As a general rule of thumb.
When using 5950X, issuing instructions across CCD0/1 has a large performance penalty, and the OS thread scheduler does not aggressively issue instructions across CCDs (in Win11; Win10 is simpler).
This limits performance to no more than 1CCD=8C16T for most single processes.
Performance is only available for a limited number of applications where there are very few computational dependencies in the build of the application or in the threads of each other.
In the same case, the 5800X/X3D has only one CCD, so its performance is virtually identical to the 5950X in gaming applications. Depending on the automatic clock boost mechanism, the 5800X/X3D with only one CCD has an advantage over the 5950X because the single CCD can generate a lot of heat.
In modern x86-64 CPUs, the biggest way to get processing speed is through an automatic clock boost mechanism. This is limited by heat generation.
During application execution, the most heat is generated by the instruction decoder that converts x86-64 instructions to microinstructions.
The instruction decoder is the most power-hungry part of the processor and generates the most heat, making SMT a major barrier to clock boosting and limiting in this area.
If the performance gain from multi-threading is greater than the clock boost, then performance will improve, but this is an exception in games.
It is not easy for an application split into multiple threads to achieve performance gains that exceed the automatic clock boost.
(The Intel 12900K is faster in many benchmark tests because of the single-threaded performance gain contribution from the higher clock, but in the MSFS2020, the L3 cache addition seems to contribute more to the performance gain. It was a mistake not to use MSFS2020 in the benchmarks when AMD announced the 5800X3D).
What is impressive about DX12 is not the FPS on the surface, but the speed of response.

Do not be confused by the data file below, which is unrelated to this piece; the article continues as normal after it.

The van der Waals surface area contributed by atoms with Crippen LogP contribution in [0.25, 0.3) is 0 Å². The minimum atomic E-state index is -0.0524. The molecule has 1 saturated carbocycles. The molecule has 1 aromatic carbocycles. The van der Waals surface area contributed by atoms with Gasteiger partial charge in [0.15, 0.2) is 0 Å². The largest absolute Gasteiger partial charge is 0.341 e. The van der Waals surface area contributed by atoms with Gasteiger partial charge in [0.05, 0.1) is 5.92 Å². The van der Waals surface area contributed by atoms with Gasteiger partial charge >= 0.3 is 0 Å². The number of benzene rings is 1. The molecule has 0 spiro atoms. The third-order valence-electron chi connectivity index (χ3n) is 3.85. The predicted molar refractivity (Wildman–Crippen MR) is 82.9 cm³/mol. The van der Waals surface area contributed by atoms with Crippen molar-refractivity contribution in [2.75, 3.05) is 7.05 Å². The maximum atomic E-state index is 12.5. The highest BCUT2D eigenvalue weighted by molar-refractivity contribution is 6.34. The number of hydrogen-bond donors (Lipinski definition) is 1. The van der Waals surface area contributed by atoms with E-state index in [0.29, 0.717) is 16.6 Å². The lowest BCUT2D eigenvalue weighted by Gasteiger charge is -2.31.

The frame rate is a bit below DX11, but the beauty is the speed of response to user input (mouse, VR, and perhaps even eye trackers such as TrackIR/Tobii) and the low frame rate jitter.
（I suspect that this is a byproduct of variable rate rendering, which is (perhaps) a feature of DX12’s target console, the XBoxX/S.
(This is difficult to do right away, as we need the NVIDIA Reflex Analyzer (Hardware) to accurately validate the speed of the input response.)
Thank you very much for this test, standard test scenario planned and parameters recorded perfectly. Very good! I’m looking forward to the SMToff-SMTon test. With Intel CPUs, HT off works wonders, let’s see how it is with AMD.
I’m about to get the CPU too. The L3 cache seems to be a miracle in MSFS. I’m otherwise pretty fixed on Intel. But unfortunately Intel only seems to change something minimal about the L3 cache at Raptorlake.
MSFS2020 SU10Beta 5950X/5800X3D Processor Comparison (Author: KanadeNyan)
This is a comparison between processors in the MSFS2020 SU10Beta. It is not intended for personal PC use, including other applications, and should not be used for general PC discussions.
The conditions are described at the top of this post and in the attached document. The comparison was done with a similar scenario (Haneda 34L) that I created for different processors.
Comparison between processors (shown in Figure 1)
(SMT/WithoutSMT comparison for 5950X has not been done and is not planned.)
The 5800X3D is faster in most areas. The 5800X3D is faster at light loads and the difference narrows at heavy loads.
The lowest FPS of 5800X3D-SMT is almost the same as the maximum FPS of 5950X-SMT.
5800X3D-WithoutSMT is faster than 5950X-SMT in all areas.
L3 cache, the major difference between the processors, is discussed at the end.
DX11/12 Comparison (shown in Figure 1)
Because DX12 is relatively fast on the newer GPUs, DX11/DX12 will have about the same FPS as SU10 on both processors. For older GPUs, we cannot test because we do not have them in our possession.
DX12’s FPS is less affected by terrain complexity and is more responsive to user input.
Unfortunately, we cannot quantify the speed of response to input because we do not have the hardware to measure it (NVidia Reflex Analyzer, etc.).
(In DX12, there are still unintended CTDs themselves. Also, most add-on aircraft authors do not recommend DX12 as being problematic; use DX12 at your own risk).
SMT/WithoutSMT Comparison (Figure 2)
On the Haneda 34L course, WithoutSMT is faster in almost all cases. The difference is especially large in light load areas. However, since the Haneda 34L course is very low altitude and high speed (1000ft/400kt), there is a lot of object loading, which is always equivalent to a heavy load in the overall MSFS2020 scenario. The difference would be even wider at light loads such as high altitude.
L3 Cache Considerations (Figure 3)
The overall trend for MSFS2020 is that processor utilization is difficult to increase on any processor.